1. Navigate through the vSphere World inventory until you find the
RegionA01-COMP01 cluster object;
2. Expand all the three hosts in the cluster and notice that we have a lot of VMs that
are actually useful for our infrastructure except one;
3. Look for a VM called win-10. This VM is a base VM that we use to deploy windows
machines and has no need to be powered on consuming valuable compute
resources. We are going to create a sympton definition that will automatically
shutdown this VM.
Adding Symptom Definitions to shutdown VMs
We are going to need to add three informational Symptom Definitions that are going
to define the conditions under which this alert will be trigerred:
a. The cluster is called RegionA01-COMP01;
b. The VM in the cluster contains the prefix win in its name;
HOL-1801-02-CMP
Page 67
HOL-1801-02-CMP
c. The VM is powered on.
So, if we see a VM in the "RegionA01-COMP01" cluster that has the prefix "win" in its
name and its "powered on", we're going to power it off!
Definition for filtering the cluster resource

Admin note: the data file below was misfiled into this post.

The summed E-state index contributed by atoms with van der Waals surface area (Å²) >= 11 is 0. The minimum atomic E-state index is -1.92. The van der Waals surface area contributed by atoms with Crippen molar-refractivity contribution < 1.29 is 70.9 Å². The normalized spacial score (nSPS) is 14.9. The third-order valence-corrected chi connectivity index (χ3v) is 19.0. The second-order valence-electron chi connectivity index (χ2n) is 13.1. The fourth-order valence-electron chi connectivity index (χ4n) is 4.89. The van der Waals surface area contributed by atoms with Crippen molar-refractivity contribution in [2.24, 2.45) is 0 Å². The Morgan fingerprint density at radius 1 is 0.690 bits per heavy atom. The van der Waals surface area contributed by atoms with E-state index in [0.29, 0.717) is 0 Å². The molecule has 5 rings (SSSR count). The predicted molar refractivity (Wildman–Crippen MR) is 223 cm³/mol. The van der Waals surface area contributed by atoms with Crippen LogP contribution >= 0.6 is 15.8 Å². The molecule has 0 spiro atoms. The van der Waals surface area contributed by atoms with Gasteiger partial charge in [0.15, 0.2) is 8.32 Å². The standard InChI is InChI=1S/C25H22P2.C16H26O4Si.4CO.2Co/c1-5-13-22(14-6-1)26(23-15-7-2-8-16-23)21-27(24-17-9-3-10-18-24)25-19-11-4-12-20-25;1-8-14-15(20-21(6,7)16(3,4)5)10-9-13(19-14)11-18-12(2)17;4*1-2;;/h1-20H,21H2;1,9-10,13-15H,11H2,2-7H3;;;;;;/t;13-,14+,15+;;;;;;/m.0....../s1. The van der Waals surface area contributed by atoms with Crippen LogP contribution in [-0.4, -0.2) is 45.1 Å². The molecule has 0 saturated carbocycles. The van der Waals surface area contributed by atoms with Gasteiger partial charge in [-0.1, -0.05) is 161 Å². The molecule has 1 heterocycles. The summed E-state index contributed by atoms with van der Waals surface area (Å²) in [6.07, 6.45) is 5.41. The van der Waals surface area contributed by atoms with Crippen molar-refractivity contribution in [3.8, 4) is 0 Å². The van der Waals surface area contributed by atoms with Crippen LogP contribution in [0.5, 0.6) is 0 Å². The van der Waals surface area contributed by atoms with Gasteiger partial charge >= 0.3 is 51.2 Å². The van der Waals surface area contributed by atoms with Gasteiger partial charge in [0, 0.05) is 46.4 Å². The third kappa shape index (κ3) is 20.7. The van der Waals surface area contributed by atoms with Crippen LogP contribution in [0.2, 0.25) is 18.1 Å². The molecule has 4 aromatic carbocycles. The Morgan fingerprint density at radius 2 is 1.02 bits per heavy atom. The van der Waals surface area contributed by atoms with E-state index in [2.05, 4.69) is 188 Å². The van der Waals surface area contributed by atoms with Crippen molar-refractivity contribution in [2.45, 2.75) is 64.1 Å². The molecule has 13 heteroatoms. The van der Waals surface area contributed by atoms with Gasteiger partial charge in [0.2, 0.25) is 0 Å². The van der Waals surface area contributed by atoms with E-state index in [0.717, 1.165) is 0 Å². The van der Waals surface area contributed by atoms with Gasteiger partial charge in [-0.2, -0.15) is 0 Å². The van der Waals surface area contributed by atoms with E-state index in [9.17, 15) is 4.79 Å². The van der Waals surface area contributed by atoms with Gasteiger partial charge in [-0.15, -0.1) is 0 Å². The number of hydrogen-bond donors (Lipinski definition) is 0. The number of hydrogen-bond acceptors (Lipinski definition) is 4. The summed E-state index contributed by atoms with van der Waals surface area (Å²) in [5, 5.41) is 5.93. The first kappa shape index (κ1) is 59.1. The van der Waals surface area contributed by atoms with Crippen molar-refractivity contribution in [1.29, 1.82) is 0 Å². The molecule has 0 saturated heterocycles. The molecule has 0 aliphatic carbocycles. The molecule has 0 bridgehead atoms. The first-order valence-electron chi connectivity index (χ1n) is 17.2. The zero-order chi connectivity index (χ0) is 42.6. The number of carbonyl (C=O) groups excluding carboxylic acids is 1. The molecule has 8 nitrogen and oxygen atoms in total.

1. Click on the Alerts tab to add the first definition;
2. Click on Symptom Definitions (you may have to expand the Alert Settings
menu);
3. Click on the green plus sign to create a new definition.
HOL-1801-02-CMP
Page 68
HOL-1801-02-CMP
Selecting Properties
1. In the Base Object Type field type Virtual Machine to define the symptom to VM
objects only;
2. Change the selector to from Metrics to Properties.
Adding the Parent Cluster
HOL-1801-02-CMP
Page 69
HOL-1801-02-CMP
1. Click the arrow to expand the Summary section, select Parent Cluster property
and Drag and drop or Double-click to add it to the Symptom Definition right
panel;
2. In the Symptom Definition Name field type Hands on Lab - COMP01;
3. Change the condition to Equals;
4. Select the RegionA01-COMP01 cluster from the value list;
5. Click the SAVE button.
Definition for filtering the VM by name
1. Click on the Alerts tab to add tge second definition;
2. Click on Symptom Definitions (you may have to expand the Alert Settings
menu);